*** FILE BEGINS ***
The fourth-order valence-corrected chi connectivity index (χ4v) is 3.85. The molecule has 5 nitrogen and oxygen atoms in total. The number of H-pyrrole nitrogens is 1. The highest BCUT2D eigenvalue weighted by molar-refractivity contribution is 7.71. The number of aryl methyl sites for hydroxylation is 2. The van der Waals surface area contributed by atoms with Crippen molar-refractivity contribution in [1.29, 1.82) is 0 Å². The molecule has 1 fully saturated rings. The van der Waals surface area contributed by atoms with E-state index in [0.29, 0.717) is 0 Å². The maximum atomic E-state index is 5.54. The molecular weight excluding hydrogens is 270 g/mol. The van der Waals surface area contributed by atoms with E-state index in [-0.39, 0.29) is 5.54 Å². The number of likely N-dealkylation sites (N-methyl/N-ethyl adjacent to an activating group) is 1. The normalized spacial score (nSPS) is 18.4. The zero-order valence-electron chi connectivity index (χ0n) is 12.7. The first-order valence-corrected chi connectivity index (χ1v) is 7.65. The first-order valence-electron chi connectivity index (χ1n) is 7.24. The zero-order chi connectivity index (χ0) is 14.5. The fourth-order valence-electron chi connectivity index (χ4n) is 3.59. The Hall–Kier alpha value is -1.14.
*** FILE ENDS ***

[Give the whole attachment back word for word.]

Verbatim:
The fourth-order valence-corrected chi connectivity index (χ4v) is 3.85. The molecule has 5 nitrogen and oxygen atoms in total. The number of H-pyrrole nitrogens is 1. The highest BCUT2D eigenvalue weighted by molar-refractivity contribution is 7.71. The number of aryl methyl sites for hydroxylation is 2. The van der Waals surface area contributed by atoms with Crippen molar-refractivity contribution in [1.29, 1.82) is 0 Å². The molecule has 1 fully saturated rings. The van der Waals surface area contributed by atoms with E-state index in [0.29, 0.717) is 0 Å². The maximum atomic E-state index is 5.54. The molecular weight excluding hydrogens is 270 g/mol. The van der Waals surface area contributed by atoms with E-state index in [-0.39, 0.29) is 5.54 Å². The number of likely N-dealkylation sites (N-methyl/N-ethyl adjacent to an activating group) is 1. The normalized spacial score (nSPS) is 18.4. The zero-order valence-electron chi connectivity index (χ0n) is 12.7. The first-order valence-corrected chi connectivity index (χ1v) is 7.65. The first-order valence-electron chi connectivity index (χ1n) is 7.24. The zero-order chi connectivity index (χ0) is 14.5. The fourth-order valence-electron chi connectivity index (χ4n) is 3.59. The Hall–Kier alpha value is -1.14.